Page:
Arran 700s Challenge


I awoke to the sound of my very mellow alarm clock at 3am on Sunday morning.  I pretty much had zero sleep after my partner Mark had a life boat callout just before midnight and there may of been a chance that me and Caileag might have been needed with the MRT in the search for a missing person. Thankfully all ended well with the person being located safe so no callout for us!

It was a dry but claggy start as me, Lucy and wee Caileag set off from Pirnmill post office and headed up the woods, hand-railing the Allt Gobhlach burn. Mark, after zero hours sleep and being out for a few hours in the lifeboat, kindly ran us through to save going back for a car late in the evening – He’s a keeper!

Caileag was completely oblivious as to what her day entailed with two crazy woman so she was her usual mad energetic Collie self all the way up the Pirnmill ridge!

It seemed like no time at all that we had completed all three summits of the Western ridge and were re-tracing our foot steps in the Clagg to find our descent Bealach down into the wilds of Loch Tanna.

Lucy made me giggle on the ridge, as although we were doing this huge, epic hill day, her bird spotting/wildlife skills and knowledge, never seem to switch off and i learnt all about the Golden Plover who seemed to be following us and giving us a display of vocal skills from every nook and cranny.

The descent from the Bealach was a very steep and stoney negotiation so care was needed. It dawned on us that this ground was really different terrain compared to our typical Arran landscape and interesting that we have so much variation all on one small island.

As we cleared the bouldery ground and lost some height from the ridge, the clouds started to crack open to reveal some beautiful blue skies projecting a golden glow over Loch Tanna, lighting it up like a mirror.

Our next objective of the day was one that i think both me and Lucy had been trying not to think too much about. A great long slog was ahead of us up from Loch Tanna on pathless terrain, skirting around mini Beinn Tarsuinn and heading below the east side of Beinn Bhreac until we met the Iorsa burn. It was then a very steep push up the Leac an Tobair onto the connecting S/W ridge of Caisteal Abhail. The good thing was that we both knew if we put our heads down and battered on, when we reached Caisteal Abhail, that would be the Western hills complete and we could high five and focus on our next mission – The Northern Hills!! Hats off to the folk at SiS who created their caffeine gels – Lucy brought a few to share and they definitely gave us a boost and some extra mental focus for the steep slopes of the Leac an Tobair!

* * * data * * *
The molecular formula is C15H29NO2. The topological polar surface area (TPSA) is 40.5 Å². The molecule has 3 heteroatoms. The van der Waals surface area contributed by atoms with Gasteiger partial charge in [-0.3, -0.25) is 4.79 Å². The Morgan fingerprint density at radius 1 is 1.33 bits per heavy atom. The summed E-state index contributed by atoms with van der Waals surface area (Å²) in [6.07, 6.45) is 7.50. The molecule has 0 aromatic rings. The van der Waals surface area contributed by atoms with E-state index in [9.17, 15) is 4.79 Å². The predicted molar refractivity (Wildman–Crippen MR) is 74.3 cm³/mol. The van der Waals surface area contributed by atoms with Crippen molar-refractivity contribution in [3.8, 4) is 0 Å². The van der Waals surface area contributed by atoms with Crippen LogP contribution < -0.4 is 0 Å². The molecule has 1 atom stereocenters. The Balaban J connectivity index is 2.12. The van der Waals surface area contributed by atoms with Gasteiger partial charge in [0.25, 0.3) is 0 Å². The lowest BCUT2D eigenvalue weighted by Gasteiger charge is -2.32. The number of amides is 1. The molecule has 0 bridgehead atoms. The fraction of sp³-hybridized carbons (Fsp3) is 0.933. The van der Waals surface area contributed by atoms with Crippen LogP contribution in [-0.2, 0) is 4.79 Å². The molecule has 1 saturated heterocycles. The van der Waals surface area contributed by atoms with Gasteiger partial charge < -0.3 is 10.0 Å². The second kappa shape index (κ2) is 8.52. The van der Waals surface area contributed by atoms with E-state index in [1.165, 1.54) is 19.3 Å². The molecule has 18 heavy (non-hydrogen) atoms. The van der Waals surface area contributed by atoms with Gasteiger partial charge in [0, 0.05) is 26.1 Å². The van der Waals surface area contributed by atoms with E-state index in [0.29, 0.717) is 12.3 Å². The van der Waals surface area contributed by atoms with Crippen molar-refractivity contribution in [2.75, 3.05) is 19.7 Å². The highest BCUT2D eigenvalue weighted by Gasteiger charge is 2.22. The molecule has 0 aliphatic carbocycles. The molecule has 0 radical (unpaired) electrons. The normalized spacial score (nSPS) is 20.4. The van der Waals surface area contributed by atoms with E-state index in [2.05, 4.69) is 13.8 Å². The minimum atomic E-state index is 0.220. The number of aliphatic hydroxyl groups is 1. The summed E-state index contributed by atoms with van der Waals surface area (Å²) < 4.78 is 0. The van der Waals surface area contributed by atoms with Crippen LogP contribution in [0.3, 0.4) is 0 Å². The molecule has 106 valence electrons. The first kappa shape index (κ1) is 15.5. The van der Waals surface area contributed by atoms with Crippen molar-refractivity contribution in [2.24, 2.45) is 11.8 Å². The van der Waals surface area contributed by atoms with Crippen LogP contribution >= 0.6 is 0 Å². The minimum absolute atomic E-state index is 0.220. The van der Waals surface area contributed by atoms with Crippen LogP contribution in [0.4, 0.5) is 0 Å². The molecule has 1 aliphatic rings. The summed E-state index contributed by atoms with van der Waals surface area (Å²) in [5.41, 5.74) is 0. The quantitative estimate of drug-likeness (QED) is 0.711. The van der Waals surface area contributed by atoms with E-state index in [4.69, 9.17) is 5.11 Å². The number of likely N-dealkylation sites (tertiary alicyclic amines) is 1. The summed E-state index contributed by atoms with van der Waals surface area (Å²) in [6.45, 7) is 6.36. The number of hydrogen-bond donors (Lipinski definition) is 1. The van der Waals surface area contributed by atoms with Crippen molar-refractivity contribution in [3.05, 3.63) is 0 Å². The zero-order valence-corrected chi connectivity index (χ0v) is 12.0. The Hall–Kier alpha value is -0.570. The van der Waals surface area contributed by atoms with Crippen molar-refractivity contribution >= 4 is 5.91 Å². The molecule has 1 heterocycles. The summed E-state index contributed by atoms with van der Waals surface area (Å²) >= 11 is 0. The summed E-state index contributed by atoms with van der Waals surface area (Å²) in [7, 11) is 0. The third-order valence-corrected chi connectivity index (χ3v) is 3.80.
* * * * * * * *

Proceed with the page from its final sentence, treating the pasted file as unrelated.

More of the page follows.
One very interesting discovery was when we found a small slither of Aluminium plane wreckage on the East side of Gleann Diomhan sticking up out the ground. We weren’t aware of any crashes on this part of the island but thanks to Lucy’s detective work it belongs to a Vought Chesapeake Mk.1 AL941 of N.22 Squadron, Royal Navy, that crashed on the 22nd July 1943 after taking off from the then Naval Air Station at Machrihanish. It sadly struck the hillside in poor visibility, killing both the pilot and Observer. A great site for finding information on any crash sites discovered is here – Peak District Air Accident Research ( Cheers Lucy!)

We were relieved to reach the ridge leading up towards Caisteal Abhail and made good progress to the first summit on the Northern hills! Spirits were high and Caileag was feeding off our mood, also excited to be scrambling up the summit Torr of Caisteal abhail. The views were intermittent but the sun was getting higher in the sky and the heat was burning massive chunks out the clagg.

After descending down off the summit and out the wind, we stopped for a re-fuel and giggled with joy looking back to the distant ridge of the Western hills and the great mass of open hillside we had just tackled. We had agreed that even if we didn’t feel hungry we had to force feed every hour and drink fluids as a crash from lack of food is never great when you need to keep going over such a long day!

Our next mission was Cir Mhor, a fascinating mountain with great complex gullies to its North Side and amazing granite shelfs to it’s South( Great climbers territory – Not that I’m much of a climber!) The view fro